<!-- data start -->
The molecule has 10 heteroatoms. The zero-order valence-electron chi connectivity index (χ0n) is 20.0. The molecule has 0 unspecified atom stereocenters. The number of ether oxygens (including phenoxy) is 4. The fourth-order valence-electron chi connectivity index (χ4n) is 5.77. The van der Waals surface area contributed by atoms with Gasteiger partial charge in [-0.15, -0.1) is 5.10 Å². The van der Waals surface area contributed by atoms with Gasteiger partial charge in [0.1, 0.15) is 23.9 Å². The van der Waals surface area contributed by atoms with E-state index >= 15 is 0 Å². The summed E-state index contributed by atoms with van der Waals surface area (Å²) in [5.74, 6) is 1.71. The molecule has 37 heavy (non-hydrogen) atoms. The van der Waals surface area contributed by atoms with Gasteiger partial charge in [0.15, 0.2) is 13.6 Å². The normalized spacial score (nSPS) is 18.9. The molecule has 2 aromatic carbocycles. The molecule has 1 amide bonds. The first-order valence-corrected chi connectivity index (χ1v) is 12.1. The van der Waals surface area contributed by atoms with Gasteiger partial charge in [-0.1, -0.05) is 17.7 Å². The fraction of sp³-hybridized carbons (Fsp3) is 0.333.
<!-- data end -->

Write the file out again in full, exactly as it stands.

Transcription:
The molecule has 10 heteroatoms. The zero-order valence-electron chi connectivity index (χ0n) is 20.0. The molecule has 0 unspecified atom stereocenters. The number of ether oxygens (including phenoxy) is 4. The fourth-order valence-electron chi connectivity index (χ4n) is 5.77. The van der Waals surface area contributed by atoms with Gasteiger partial charge in [-0.15, -0.1) is 5.10 Å². The van der Waals surface area contributed by atoms with Gasteiger partial charge in [0.1, 0.15) is 23.9 Å². The van der Waals surface area contributed by atoms with E-state index >= 15 is 0 Å². The summed E-state index contributed by atoms with van der Waals surface area (Å²) in [5.74, 6) is 1.71. The molecule has 37 heavy (non-hydrogen) atoms. The van der Waals surface area contributed by atoms with Gasteiger partial charge in [0.15, 0.2) is 13.6 Å². The normalized spacial score (nSPS) is 18.9. The molecule has 2 aromatic carbocycles. The molecule has 1 amide bonds. The first-order valence-corrected chi connectivity index (χ1v) is 12.1. The van der Waals surface area contributed by atoms with Gasteiger partial charge in [-0.1, -0.05) is 17.7 Å². The fraction of sp³-hybridized carbons (Fsp3) is 0.333.